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Contemporary Drama Fiction

“John, we have to get you up to the front, as near the front as we can,” I could feel my older sister Macy pulling my hand. My club foot was aching, and I didn’t want to be in this enormous tent that was already teaming with so many bodies. I wiped the sweat from my brow. “If God means for me to be healed, He’ll part this sea of people.” 

I looked down on Macy’s head of thick almost black hair that was only a little less unrully than when when she was younger. When she was ten and I was six, one day, I’d smeared her hair with green fingerpaint. She’d retaliated, slapping green paint all over my face and hair. We were green and carefree, even though I had a clubfoot and couldn’t walk as well as Macy and others. I grimaced when I recalled how I’d believed then that some day a perfectly good foot would come to me, like when my baby teeth fell out and new teeth grew in. 


That was also the day when the world of miraculous unfoldings stopped. Macy and I were giggling at our green selves, when we’d heard an awful cry from Annie our babysitter, who’d answered her phone in the kitchen. We’d found her at the kitchen table with her face planted on the table, her long red braid moving up and down, as her body heaved with crying.


“I didn’t let Garry the Gerbil out of his cage,” I’d stammered in response to Macy’s scathing look.

“No, No that’s not it, I don’t know how to tell you,” Annie sobbed.

“Mommy and Daddy will be home soon,” Macy had said, giving John a look of ‘what do we do now?’

“No-oh, they’re not coming back. They’ve been kill-ed,” the words came out of Annie

as though she were underwater, gorgling tears with each utterance. 


I didn’t remember much after that. Macy said that she contacted our Grandma Tally who lived near and we always went to her place every weekend. There was a funeral, which was mysterious and I didn’t understand at the time, and then there was a gathering for Mommy and Daddy, except they weren’t there and I kept expecting they’d show up.


We went to live with our Aunt Beth and Uncle John, and I’d tried to remember Mommy and Daddy but it got harder and eventually it had felt like they were relatives who’d gone on a long trip and hadn’t returned. They were still alive, but living in another place. Uncle John wanted to call me ‘Johnny’, but I’d had my name before they came along, so I wasn’t giving up my name. Aunt Beth giggled, her large cheeks reddened and she wiped away tears whenever I said that. Uncle John, waggling his pointer finger at her, would say, “See you’re spoiling him.” Then she’d respond, “You can’t blame him, it’s all he has left of his parents, his name.” Macy didn’t pray aloud during grace for God to give me a new foot anymore, but I suspect she kept up her prayers for me. I never let her know that I prayed everyday for our parents to come back to us. I didn’t want new parents, just Mommy and Daddy. I prayed even though I didn’t believe.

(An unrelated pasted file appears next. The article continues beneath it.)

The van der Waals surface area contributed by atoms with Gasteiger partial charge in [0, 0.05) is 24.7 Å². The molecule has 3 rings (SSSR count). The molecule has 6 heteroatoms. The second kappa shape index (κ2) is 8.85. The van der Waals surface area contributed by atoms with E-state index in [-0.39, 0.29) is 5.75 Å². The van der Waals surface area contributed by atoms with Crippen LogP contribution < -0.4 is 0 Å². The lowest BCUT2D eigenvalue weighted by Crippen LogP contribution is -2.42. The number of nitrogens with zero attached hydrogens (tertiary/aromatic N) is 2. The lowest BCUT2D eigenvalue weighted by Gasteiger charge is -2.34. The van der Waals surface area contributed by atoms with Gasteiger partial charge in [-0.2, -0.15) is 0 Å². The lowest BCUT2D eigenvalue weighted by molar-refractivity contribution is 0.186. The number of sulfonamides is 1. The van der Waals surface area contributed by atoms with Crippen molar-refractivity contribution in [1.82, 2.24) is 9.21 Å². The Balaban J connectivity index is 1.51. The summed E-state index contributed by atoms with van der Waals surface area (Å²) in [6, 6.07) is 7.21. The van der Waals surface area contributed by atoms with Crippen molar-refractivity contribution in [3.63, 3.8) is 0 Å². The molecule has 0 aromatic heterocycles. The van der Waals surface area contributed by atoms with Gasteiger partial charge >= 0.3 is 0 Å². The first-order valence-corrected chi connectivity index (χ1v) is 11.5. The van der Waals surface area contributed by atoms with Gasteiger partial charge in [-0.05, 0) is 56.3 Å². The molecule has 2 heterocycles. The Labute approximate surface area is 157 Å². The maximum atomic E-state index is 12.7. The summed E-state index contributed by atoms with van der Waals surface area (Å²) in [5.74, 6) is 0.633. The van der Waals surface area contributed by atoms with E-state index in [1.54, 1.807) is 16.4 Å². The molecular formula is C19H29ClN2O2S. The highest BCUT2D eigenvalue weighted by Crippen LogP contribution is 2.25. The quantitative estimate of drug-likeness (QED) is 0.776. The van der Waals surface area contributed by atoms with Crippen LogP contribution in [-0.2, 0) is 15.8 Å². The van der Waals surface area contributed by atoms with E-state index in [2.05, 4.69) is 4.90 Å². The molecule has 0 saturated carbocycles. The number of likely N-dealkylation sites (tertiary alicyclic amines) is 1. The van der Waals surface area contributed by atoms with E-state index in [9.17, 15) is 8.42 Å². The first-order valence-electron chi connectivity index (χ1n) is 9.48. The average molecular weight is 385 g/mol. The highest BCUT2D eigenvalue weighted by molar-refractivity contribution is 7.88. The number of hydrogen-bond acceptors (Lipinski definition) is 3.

I was in my first year of college when Macy was finishing her Bachelor’s degree. She’d moved out and was living fifty miles away, so I was surprised when she contacted me and insisted that I attend a big Christian Tent Revival Meeting that would happen on a farmer’s field in an old rural community on the outskirts of Austin, Texas. A certain Reverend Whitney Thomas, had healed all kinds of people, many with much worse conditions than a club foot. “You can’t be serious, Macy, you know it’s a bunch of gimmicks, that they select certain people from the crowd.”


My sister, the one with the Bachelor’s of Science drove back to convince me. Her brown eyes willed me to reconsider, and her chin quivered with emotion, as if she herself had also been lugging around a club foot.  “Just give it a chance, John. Miracles happen.” Seeing her eyes brim with tears, I felt that if anyone could importune on my behalf with Jesus Christ, she’d be the one. She bristled when I started laughing, having for a moment imagined reaching out with green finger paint and smearing her face. Then I started to sob, missing Mommy and Daddy, and wishing time would reverse so Annie would never ever tell us they’d been killed in a car accident. Macy patted me on the back.


To be healed of my club foot, seemed to be such an insignificant thing, and yet standing there in the wide aisle in a sea of the maimed and diseased, it was everything. All around me the seats were filled with worshippers and those who’d been dragged along, and also those who were skeptical and bracing themselves to not be duped. I counted myself among the latter. 


“I can make it from here. Go find a seat before they’re all taken.” Macy looked up at me, her soft brown eyes hesitant. I grabbed her hand. “Don’t be disappointed.” She squeezed my hand back. “Have faith.”